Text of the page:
A shopper's perspective on the Macy's closing

Toni Randolph
Toni Randolph: Often, a shopper notices changes before any announcement about a closing.
MPR Photo

Toni Randolph is the editor for New Audiences for MPR News.

I'm a fan of downtown shopping. Don't get me wrong; I love mall and outlet shopping, too. But I grew up shopping in big, downtown department stores.

There always seemed to be something new, different, bigger or better at the downtown stores. At least, there used to be. But shopping has changed.

Maybe the change started 50-plus years ago, when Southdale Center opened in Edina as the first covered shopping center, starting a revolution of indoor shopping. But even mall shopping has changed in recent years. The Internet has made shopping so easy that I don't even have to leave home to get that little black dress.

I wasn't surprised by the announcement that Macy's is closing its downtown St. Paul store. It's not because I'm psychic or have been closely following retail news — although I was aware that Macy's contractual obligation to keep the store open had reached its end. It was really my experience as a shopper that told me Macy's would not be in St. Paul much longer.

As an avid shopper, I've watched stores close in several cities where I've lived. Often I would notice changes before there was any announcement about a closing. Stores didn't seem to have as much stock as in the past. They started to look a little empty, with more floor space than there used to be. It was all very subtle.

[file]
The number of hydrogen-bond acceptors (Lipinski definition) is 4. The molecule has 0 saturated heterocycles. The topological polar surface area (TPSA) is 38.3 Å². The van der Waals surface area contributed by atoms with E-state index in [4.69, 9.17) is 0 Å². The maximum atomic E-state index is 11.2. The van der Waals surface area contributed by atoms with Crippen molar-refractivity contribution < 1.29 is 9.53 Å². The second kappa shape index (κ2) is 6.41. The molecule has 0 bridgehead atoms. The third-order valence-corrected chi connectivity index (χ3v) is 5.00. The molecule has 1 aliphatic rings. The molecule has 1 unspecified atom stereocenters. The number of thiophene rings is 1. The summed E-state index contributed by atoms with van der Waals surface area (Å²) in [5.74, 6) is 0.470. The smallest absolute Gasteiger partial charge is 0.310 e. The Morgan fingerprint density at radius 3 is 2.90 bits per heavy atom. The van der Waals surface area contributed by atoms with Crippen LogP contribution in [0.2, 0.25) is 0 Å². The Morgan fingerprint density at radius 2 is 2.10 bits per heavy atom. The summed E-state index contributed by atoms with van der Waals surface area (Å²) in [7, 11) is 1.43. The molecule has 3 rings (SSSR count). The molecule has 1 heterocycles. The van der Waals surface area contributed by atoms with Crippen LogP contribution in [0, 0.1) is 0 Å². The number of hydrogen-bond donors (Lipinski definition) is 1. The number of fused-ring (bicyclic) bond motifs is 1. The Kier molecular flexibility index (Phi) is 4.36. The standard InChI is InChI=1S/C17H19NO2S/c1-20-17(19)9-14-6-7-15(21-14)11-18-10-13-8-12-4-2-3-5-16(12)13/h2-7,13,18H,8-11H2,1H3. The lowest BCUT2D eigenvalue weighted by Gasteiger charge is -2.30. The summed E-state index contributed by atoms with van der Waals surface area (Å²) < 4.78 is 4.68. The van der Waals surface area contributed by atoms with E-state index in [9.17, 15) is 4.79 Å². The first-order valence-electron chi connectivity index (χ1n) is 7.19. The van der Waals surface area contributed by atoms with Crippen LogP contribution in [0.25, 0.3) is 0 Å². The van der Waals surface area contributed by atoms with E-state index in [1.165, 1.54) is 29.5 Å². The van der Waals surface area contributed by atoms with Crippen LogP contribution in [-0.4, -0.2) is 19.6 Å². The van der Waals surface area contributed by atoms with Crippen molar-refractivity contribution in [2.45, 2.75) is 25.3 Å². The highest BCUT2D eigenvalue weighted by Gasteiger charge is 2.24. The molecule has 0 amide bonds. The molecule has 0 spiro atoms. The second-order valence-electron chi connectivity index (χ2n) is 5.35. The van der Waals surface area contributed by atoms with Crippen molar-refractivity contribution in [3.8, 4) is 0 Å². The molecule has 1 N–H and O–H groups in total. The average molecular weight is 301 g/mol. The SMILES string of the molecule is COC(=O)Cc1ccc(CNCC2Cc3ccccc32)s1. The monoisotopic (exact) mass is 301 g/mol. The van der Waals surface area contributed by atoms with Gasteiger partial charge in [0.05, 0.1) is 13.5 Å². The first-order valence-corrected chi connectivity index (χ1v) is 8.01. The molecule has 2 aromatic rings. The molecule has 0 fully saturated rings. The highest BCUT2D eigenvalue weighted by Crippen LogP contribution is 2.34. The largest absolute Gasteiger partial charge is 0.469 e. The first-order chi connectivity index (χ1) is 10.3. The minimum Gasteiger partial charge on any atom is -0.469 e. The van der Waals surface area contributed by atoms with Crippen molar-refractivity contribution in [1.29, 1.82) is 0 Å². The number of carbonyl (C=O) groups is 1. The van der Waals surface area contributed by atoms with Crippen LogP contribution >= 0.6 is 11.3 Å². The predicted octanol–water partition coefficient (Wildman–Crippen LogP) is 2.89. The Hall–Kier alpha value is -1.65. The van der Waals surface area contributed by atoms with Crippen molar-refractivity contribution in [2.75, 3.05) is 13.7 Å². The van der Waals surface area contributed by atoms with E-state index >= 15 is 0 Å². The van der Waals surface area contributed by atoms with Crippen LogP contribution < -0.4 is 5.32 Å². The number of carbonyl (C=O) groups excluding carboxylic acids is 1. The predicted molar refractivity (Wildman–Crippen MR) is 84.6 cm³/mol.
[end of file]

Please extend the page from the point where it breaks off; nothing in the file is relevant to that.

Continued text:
I've worked and shopped in downtown St. Paul since 2003. I shopped at Marshall Field's until 2006, when I noticed expanding floor space and dwindling stock. Then Macy's took over, and the stock appeared to grow again — though with fewer of the upscale items I'd found at Marshall Field's.

Then Macy's changed the layout of the store, putting dresses here and coats there and foundations in another place and the children's department somewhere else. The St. Paul store seemed to be the step-child, lacking the selection of name brands available at other Twin Cities Macy's.

Then, a couple of years ago, one of the cosmetics lines, Shiseido, disappeared from the St. Paul store. And while the cosmetics department was redesigned so that the extra counter space wasn't so obvious, I noticed, and I'm sure I wasn't the only one. And recently there's been more empty floor space in cosmetics and jewelry, in hosiery and other departments, too.

I regularly cruised through the St. Paul Macy's and was surprised by how often departments were moved. I began to wonder if that was an attempt to confuse shoppers. Perhaps we wouldn't notice that there was less stock available if the departments were moved to a different floor or to a different part of the store? Or maybe the layout changes were designed to make or keep the store more interesting.

I don't know the rationale, but I know I'm sad to see Macy's closing. Despite the lack of upscale items and the limited stock overall, it was convenient — for me, anyway. I could run in and grab a last-minute gift, a new sweater or pantyhose in an emergency. I could also return something from one of my other shopping forays.

And I still want to try on my little black dresses before I buy them. I can't do that on the Internet, and soon I won't be able to do it in downtown St. Paul. As planners and developers and civic leaders consider what to do next, I hope they'll keep me and my shopping habit in mind.

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